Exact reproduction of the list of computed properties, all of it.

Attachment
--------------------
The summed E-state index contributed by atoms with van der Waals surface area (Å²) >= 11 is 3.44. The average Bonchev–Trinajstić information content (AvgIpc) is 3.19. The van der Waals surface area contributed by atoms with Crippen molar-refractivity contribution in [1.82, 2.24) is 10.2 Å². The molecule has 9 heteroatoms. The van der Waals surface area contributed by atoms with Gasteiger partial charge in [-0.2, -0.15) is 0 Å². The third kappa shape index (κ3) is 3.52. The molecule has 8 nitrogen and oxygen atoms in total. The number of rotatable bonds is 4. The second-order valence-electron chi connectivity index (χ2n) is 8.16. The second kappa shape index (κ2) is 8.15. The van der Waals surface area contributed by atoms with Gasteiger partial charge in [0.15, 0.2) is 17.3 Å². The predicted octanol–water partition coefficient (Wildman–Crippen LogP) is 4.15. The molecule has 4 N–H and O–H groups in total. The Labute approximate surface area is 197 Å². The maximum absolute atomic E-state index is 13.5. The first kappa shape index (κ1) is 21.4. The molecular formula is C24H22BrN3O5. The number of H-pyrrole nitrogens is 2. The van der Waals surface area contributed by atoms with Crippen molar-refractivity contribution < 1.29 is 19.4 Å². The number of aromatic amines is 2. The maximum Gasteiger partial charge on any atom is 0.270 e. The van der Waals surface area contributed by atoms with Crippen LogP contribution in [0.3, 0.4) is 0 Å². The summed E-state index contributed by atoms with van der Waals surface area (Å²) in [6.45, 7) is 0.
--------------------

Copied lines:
The summed E-state index contributed by atoms with van der Waals surface area (Å²) >= 11 is 3.44. The average Bonchev–Trinajstić information content (AvgIpc) is 3.19. The van der Waals surface area contributed by atoms with Crippen molar-refractivity contribution in [1.82, 2.24) is 10.2 Å². The molecule has 9 heteroatoms. The van der Waals surface area contributed by atoms with Gasteiger partial charge in [-0.2, -0.15) is 0 Å². The third kappa shape index (κ3) is 3.52. The molecule has 8 nitrogen and oxygen atoms in total. The number of rotatable bonds is 4. The second-order valence-electron chi connectivity index (χ2n) is 8.16. The second kappa shape index (κ2) is 8.15. The van der Waals surface area contributed by atoms with Gasteiger partial charge in [0.15, 0.2) is 17.3 Å². The predicted octanol–water partition coefficient (Wildman–Crippen LogP) is 4.15. The molecule has 4 N–H and O–H groups in total. The Labute approximate surface area is 197 Å². The maximum absolute atomic E-state index is 13.5. The first kappa shape index (κ1) is 21.4. The molecular formula is C24H22BrN3O5. The number of H-pyrrole nitrogens is 2. The van der Waals surface area contributed by atoms with Crippen molar-refractivity contribution < 1.29 is 19.4 Å². The number of aromatic amines is 2. The maximum Gasteiger partial charge on any atom is 0.270 e. The van der Waals surface area contributed by atoms with Crippen LogP contribution in [0.3, 0.4) is 0 Å². The summed E-state index contributed by atoms with van der Waals surface area (Å²) in [6.45, 7) is 0.